Sanlu Group has issued a public recall of 700 tonnes of baby milk formula produced before August 6, 2008. Chinese police, as part of a government investigation into how the melamine was introduced into milk sold to Sanlu, have questioned 78 people and detained 19 of them. China is conducting a nation-wide inspection of baby milk powder in response to the contamination crisis, and has promised to publicize the results. And the Chinese government has announced that the sick infants will benefit from an all-out treatment effort at government expense.
That's the good news. Here's the rest.
- Melamine was added deliberately to milk supplied to Sanlu Group, or to the milk powder, in an effort to boost the apparent protein content – just as was done in the case of wheat gluten that found its way last year into pet foods manufactured in the United States and Canada.
- Sanlu received complaints about the milk powder as early as March. Internally-conducted tests of the milk powder detected melamine in August. Yet the company remained silent.
- Sanlu informed its Board of Directors of the contamination problem on August 2nd. Fonterra (the New Zealand dairy cooperative that holds a 43% share of Sanlu) urged the company to initiate a public recall immediately. Sanlu declined to do so, opting instead for a trade-level recall.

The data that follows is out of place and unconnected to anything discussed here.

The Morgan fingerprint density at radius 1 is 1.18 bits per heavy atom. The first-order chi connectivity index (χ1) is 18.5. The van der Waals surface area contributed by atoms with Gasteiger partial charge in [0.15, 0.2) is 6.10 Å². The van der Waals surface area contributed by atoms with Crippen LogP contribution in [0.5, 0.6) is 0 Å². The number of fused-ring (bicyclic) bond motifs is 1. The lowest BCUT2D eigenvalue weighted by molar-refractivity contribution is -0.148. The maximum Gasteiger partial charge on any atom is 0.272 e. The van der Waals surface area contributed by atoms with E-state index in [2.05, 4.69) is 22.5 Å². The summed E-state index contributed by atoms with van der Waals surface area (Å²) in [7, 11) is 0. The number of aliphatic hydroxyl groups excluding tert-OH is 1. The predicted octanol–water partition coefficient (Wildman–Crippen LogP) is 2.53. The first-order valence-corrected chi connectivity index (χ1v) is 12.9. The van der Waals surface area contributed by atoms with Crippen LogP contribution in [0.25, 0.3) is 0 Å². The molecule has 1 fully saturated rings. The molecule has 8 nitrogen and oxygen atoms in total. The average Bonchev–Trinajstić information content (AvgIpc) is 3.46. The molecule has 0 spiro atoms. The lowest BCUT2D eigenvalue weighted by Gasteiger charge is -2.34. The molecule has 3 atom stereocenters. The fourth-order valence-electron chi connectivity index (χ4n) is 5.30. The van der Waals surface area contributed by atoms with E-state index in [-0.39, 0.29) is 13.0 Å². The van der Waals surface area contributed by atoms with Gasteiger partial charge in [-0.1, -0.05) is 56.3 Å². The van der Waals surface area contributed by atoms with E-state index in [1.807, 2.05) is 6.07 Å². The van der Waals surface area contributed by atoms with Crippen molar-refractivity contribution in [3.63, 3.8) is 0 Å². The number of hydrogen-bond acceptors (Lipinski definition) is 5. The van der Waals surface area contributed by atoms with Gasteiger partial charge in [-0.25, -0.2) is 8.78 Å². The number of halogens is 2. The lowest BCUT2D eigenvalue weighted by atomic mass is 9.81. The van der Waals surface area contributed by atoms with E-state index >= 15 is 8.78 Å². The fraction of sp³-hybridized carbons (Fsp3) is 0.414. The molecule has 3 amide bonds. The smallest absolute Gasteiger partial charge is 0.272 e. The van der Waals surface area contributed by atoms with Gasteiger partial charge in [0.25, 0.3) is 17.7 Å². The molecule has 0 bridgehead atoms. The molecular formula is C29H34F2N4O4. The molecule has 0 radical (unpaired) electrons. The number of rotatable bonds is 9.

- Sanlu's initial reaction when the story of sick infants first broke was to blame a "market pirate" for the poisoning. Only after the government investigation began did Sanlu change their story.
- A spokesman for the Gansu provincial health department stated that the department had investigated a hospital report about babies with kidney disease received on July 16th. All of the infants had been fed Sanlu baby milk powder formula. Gansu forwarded the report to the Ministry of Health, but no significant action was taken.
The Chinese government has been working for several months on a new food safety law. The most recent draft highlights the "social responsibility" of food producers and marketers.
But it will take more than fine words in a government document to change the country's food safety mindset. It will take a major education and regulatory effort on the part of the Chinese government to bring the safety of the domestic food supply up to a reasonable standard.